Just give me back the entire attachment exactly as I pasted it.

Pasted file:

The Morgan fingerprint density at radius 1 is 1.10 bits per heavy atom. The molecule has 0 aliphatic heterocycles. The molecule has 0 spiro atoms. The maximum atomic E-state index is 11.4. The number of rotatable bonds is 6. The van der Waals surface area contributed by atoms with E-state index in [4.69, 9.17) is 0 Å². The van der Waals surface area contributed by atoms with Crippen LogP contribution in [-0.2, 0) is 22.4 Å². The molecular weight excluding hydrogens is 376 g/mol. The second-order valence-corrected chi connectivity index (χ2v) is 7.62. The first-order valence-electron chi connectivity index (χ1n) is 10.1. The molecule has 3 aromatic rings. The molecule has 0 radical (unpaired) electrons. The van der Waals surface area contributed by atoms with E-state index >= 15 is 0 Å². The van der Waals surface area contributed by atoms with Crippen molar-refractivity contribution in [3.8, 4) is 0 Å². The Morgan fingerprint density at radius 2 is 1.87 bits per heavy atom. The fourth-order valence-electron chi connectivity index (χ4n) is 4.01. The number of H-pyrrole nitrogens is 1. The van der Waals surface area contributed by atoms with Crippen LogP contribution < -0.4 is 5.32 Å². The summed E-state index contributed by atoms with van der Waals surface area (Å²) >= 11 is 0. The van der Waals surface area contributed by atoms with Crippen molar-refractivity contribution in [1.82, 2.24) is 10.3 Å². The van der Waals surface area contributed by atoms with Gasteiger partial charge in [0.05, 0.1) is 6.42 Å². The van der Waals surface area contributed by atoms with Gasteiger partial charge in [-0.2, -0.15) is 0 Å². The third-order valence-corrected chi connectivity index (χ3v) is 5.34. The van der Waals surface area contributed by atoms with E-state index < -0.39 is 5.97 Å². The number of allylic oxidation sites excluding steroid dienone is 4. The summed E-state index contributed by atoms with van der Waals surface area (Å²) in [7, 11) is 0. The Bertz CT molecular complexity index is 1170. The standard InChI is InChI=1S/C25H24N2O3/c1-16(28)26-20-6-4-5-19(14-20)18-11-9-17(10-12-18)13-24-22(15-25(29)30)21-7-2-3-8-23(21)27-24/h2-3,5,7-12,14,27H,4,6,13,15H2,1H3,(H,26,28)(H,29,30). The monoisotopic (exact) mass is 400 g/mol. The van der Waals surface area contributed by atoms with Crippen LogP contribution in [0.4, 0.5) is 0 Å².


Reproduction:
The Morgan fingerprint density at radius 1 is 1.10 bits per heavy atom. The molecule has 0 aliphatic heterocycles. The molecule has 0 spiro atoms. The maximum atomic E-state index is 11.4. The number of rotatable bonds is 6. The van der Waals surface area contributed by atoms with E-state index in [4.69, 9.17) is 0 Å². The van der Waals surface area contributed by atoms with Crippen LogP contribution in [-0.2, 0) is 22.4 Å². The molecular weight excluding hydrogens is 376 g/mol. The second-order valence-corrected chi connectivity index (χ2v) is 7.62. The first-order valence-electron chi connectivity index (χ1n) is 10.1. The molecule has 3 aromatic rings. The molecule has 0 radical (unpaired) electrons. The van der Waals surface area contributed by atoms with E-state index >= 15 is 0 Å². The van der Waals surface area contributed by atoms with Crippen molar-refractivity contribution in [3.8, 4) is 0 Å². The Morgan fingerprint density at radius 2 is 1.87 bits per heavy atom. The fourth-order valence-electron chi connectivity index (χ4n) is 4.01. The number of H-pyrrole nitrogens is 1. The van der Waals surface area contributed by atoms with Crippen LogP contribution < -0.4 is 5.32 Å². The summed E-state index contributed by atoms with van der Waals surface area (Å²) >= 11 is 0. The van der Waals surface area contributed by atoms with Crippen molar-refractivity contribution in [1.82, 2.24) is 10.3 Å². The van der Waals surface area contributed by atoms with Gasteiger partial charge in [0.05, 0.1) is 6.42 Å². The van der Waals surface area contributed by atoms with Gasteiger partial charge in [-0.2, -0.15) is 0 Å². The third-order valence-corrected chi connectivity index (χ3v) is 5.34. The van der Waals surface area contributed by atoms with E-state index < -0.39 is 5.97 Å². The number of allylic oxidation sites excluding steroid dienone is 4. The summed E-state index contributed by atoms with van der Waals surface area (Å²) in [7, 11) is 0. The Bertz CT molecular complexity index is 1170. The standard InChI is InChI=1S/C25H24N2O3/c1-16(28)26-20-6-4-5-19(14-20)18-11-9-17(10-12-18)13-24-22(15-25(29)30)21-7-2-3-8-23(21)27-24/h2-3,5,7-12,14,27H,4,6,13,15H2,1H3,(H,26,28)(H,29,30). The monoisotopic (exact) mass is 400 g/mol. The van der Waals surface area contributed by atoms with Crippen LogP contribution in [0.4, 0.5) is 0 Å².